DS2(4) has become terrified of loads of things. What can we do to help him?

(27 Posts)
McKayz Fri 03-May-13 17:36:00

It started off with spiders and has so far progessed to all bugs, except butterflies, castles, snakes and the woods.

If he sees a spider or bug then his eyes go wide open, he screams and tries to get away. This has led to a couple of moments where he has almost ended up in the road and almost off a cliff. I don't think he thinks, he just runs.

We've recently been on holiday and he didn't want to go into a castle which had previously never been a problem. We live near a forestry commission and have got a yearly pass as we went a lot last year. Now suddenly he is scared of going for a walk in the woods.

He completely freaked out at a runner bean plant last week but with the help of his nursery teacher we worked out that there was a little cobweb on the pot it was in.

What can we do to help him? Most of the time he is a very happy little boy and it is horrible seeing him so scared.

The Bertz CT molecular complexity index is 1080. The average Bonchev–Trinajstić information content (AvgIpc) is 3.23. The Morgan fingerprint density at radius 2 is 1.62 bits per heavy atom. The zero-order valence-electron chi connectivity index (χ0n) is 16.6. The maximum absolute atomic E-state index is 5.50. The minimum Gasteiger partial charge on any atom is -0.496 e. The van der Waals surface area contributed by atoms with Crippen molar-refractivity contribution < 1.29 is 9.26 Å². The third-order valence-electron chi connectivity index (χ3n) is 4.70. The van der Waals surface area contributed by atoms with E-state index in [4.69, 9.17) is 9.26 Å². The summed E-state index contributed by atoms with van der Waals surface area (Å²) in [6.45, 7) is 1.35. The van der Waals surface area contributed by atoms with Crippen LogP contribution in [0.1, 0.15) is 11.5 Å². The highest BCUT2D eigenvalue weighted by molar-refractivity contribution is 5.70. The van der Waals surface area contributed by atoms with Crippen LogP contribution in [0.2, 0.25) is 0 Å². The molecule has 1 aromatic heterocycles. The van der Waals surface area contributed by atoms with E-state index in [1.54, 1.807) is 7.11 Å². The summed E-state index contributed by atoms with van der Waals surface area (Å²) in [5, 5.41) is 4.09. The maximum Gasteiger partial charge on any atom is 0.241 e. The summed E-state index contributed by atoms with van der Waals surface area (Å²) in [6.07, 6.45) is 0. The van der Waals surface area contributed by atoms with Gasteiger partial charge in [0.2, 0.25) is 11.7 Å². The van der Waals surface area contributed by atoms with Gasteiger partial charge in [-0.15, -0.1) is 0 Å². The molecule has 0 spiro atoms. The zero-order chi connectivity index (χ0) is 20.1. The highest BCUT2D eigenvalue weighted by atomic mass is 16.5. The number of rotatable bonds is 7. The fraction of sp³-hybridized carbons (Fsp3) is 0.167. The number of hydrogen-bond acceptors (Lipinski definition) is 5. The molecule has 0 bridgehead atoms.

He's 4 and goes to nursery every afternoon. His teachers say he is very happy and gets on well with everyone.


Wellthen Mon 06-May-13 09:25:15

I agree with ballstoit. I watched an episode of Tiny Tearaways where Dr Byron did this. The little girl was terrified of all animals to the point of hysterics. She told the parents to stop picking her up or taking her away from the animals. Instead the stood still holding her hand saying 'its ok, they are nothing to be afraid of'

Children watch your reactions all the time. When you smile at something or laugh they know it is ok. When they are frightened, we as adults respond with fear and anxiety but the anxiety comes from our distressed child not the source of the fear. They cant tell the difference. By scooping them up and cuddling them you confirm their fears.

No one is suggesting you ignore his distress. But stay calm and explain that everything is ok.

working9while5 Mon 06-May-13 11:47:53

Ended up in the road and almost off a cliff sounds like time for professional help even if just in book format, walk or no walk.

You can validate his distress without reinforcing excessive and dangerous behaviour. Cuddling, reassuring, long explanations and helping him avoid insects even if you are still going where they may be would be unhelpful. Not saying you are doing this but I would be very cautious about letting these extreme panic tantrums go without a serious strategy to dampen their extremes. This is fine and somewhat normal if getting a bit less so if it causes potentially dangerous escape behaviour but if it is handled poorly this could become something very hard for you all.

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